Fox won't cover Obama press conference

The network has opted not to dump its regular programming in favor of an event being held to mark the president's 100th day in office.


Alex Koppelman
April 28, 2009 3:00AM (UTC)

Eventually, some network was going to balk at the idea of repeatedly ditching its prime-time lineup -- and the advertising dollars that come with it -- in order to cover one of President Obama's press conferences. And now, with one scheduled for Wednesday, the president's 100th day in office, Fox has become the first to jump ship.

The move isn't about Fox News, the 24-hour cable channel, but about its corporate cousin, the broadcast network. As such, it's almost certainly a mistake to read any sort of bias in to the decision. Granted, both are owned by Rupert Murdoch, but when it comes down to it, Murdoch's primary motivation is usually money, not politics, and that's the way the network has run. Remember that the broadcast arm has long aired shows with a liberal bent like "The Simpsons" and "Family Guy," and both have made fun of Fox News in the past. (Nor is the dispute one-sided; the cable channel has previously gone after "Family Guy" and reportedly threatened to sue "The Simpsons" over its parody of the newsgathering side of the operation.)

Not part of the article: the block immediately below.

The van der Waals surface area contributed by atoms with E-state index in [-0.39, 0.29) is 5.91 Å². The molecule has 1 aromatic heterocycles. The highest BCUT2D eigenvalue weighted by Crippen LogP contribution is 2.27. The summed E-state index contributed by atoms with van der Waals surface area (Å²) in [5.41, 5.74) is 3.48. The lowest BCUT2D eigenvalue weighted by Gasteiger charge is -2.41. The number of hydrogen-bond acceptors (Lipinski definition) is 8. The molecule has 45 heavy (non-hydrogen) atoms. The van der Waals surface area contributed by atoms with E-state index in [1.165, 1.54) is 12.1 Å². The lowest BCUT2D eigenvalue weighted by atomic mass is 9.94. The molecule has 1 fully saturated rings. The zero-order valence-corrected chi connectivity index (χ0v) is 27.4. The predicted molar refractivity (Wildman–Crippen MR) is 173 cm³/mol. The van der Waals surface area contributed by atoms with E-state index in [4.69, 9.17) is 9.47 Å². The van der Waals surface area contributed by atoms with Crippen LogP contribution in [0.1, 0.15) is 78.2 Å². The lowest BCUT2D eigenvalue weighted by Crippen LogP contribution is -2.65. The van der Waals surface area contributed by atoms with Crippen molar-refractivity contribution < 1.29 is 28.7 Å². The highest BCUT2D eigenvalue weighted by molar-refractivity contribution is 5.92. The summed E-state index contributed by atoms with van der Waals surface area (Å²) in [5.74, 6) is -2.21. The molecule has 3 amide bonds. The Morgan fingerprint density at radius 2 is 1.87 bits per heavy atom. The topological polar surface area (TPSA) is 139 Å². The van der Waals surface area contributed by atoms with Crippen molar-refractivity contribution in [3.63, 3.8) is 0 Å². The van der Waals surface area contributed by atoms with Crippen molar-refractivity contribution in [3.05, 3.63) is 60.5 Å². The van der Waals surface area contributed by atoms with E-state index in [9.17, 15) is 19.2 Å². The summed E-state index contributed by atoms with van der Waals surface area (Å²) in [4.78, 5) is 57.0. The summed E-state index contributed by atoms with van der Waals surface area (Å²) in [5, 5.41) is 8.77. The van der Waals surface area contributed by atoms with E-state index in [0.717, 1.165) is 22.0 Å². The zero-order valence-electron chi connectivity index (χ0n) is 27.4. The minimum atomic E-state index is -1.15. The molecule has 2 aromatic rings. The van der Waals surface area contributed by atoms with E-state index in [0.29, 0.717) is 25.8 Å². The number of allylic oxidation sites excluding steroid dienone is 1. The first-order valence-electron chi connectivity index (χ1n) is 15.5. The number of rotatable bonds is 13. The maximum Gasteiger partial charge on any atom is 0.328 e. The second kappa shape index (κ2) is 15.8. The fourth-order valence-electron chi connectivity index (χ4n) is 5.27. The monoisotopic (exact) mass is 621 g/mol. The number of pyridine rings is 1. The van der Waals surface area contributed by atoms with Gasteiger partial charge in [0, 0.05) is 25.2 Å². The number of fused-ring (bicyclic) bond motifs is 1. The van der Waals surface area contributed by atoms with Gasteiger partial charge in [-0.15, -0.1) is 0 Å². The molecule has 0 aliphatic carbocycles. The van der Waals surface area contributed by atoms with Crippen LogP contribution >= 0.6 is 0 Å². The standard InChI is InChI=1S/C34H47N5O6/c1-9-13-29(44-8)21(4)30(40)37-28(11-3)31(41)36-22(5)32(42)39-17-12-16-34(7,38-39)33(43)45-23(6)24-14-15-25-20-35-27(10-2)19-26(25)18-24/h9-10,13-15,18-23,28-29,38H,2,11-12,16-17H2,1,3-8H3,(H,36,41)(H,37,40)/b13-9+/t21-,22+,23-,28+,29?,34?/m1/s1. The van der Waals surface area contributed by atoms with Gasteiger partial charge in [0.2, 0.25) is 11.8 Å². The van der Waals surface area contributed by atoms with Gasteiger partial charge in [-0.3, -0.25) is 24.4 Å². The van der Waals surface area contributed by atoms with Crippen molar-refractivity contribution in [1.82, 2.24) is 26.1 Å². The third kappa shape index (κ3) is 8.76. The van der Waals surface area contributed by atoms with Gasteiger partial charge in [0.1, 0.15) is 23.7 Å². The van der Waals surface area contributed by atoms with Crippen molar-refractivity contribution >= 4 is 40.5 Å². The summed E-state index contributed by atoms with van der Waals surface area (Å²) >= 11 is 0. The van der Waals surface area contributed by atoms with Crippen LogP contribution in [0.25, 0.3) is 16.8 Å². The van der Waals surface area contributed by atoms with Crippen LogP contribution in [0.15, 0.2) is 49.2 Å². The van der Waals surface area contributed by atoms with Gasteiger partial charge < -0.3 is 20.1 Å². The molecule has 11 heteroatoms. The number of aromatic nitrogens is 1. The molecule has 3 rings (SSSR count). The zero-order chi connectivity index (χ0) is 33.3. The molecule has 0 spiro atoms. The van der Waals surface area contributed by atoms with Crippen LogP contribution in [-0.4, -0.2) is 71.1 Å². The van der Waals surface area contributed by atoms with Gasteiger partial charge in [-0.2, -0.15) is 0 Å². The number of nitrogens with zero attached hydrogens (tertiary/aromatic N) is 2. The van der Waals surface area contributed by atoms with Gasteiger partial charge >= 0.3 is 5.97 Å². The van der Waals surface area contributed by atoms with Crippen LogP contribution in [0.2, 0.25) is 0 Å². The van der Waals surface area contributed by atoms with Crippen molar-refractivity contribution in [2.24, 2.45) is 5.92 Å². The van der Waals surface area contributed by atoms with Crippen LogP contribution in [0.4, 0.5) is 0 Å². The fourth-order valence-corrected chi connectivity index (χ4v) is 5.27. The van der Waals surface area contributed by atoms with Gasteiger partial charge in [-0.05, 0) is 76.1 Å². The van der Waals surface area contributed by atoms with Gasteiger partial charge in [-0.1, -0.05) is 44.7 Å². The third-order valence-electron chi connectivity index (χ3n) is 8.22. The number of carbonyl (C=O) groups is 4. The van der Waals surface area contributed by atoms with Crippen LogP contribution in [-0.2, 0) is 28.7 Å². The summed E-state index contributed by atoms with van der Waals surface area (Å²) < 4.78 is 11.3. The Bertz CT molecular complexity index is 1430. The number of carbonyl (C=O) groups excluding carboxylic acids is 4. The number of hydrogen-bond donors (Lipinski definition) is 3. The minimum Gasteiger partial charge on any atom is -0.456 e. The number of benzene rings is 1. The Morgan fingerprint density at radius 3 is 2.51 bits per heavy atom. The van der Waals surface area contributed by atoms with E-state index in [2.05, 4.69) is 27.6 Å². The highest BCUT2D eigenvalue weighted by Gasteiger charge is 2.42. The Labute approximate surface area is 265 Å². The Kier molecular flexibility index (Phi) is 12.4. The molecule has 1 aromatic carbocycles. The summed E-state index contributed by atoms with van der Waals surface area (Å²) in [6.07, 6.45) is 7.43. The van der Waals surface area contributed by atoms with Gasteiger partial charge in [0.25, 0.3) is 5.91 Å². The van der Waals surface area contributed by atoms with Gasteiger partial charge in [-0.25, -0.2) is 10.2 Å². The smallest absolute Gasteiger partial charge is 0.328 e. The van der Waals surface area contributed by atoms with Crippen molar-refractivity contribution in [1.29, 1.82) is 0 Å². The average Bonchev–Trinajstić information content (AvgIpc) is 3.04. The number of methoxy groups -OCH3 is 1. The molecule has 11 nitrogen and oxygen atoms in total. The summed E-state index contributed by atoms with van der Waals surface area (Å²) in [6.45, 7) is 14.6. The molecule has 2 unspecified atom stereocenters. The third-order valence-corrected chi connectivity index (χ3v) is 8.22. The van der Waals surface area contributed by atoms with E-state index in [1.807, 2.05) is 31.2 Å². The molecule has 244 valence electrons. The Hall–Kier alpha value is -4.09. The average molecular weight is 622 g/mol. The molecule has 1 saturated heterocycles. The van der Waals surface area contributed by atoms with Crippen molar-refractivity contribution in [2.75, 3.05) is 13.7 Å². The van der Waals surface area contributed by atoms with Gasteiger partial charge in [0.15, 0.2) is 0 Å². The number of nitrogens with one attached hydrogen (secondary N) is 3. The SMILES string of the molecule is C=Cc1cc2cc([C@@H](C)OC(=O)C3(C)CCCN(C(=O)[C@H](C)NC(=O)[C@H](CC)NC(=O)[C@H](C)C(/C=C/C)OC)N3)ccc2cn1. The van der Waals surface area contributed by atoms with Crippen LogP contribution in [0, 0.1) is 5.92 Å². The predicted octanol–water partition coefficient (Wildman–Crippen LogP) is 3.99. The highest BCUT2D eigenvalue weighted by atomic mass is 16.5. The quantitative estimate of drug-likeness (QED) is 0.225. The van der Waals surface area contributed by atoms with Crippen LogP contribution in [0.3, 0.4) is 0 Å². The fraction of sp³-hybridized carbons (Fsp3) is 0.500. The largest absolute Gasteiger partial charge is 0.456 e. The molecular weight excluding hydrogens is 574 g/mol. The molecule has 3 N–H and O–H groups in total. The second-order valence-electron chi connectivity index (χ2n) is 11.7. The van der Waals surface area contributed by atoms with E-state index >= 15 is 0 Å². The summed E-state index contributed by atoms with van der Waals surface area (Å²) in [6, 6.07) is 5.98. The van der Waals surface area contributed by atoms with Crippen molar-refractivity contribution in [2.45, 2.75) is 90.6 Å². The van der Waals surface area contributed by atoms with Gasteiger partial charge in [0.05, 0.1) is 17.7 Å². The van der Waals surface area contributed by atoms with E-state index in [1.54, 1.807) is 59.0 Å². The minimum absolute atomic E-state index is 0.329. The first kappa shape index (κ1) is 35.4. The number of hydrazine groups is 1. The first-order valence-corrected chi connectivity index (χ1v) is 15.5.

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Beyond that, it's sort of difficult to blame Fox for its decision. On the one hand, obviously, it is on the public airwaves and as such it has some obligation to inform rather than broadcast the latest episode of "When Animals Attack COPS!" (Not that anyone takes that obligation seriously anymore.) But on the other, the White House had to know this day was coming, as Obama has held an unprecedented amount of prime-time press conferences in his first months in office.

Besides, it's not necessarily a bad thing to break with the idea that everything the president does is newsworthy in and of itself. It's that attitude that makes the coverage of these press conferences more about the theater and less about critical examination of what's actually said.


Alex Koppelman

Alex Koppelman is a staff writer for Salon.

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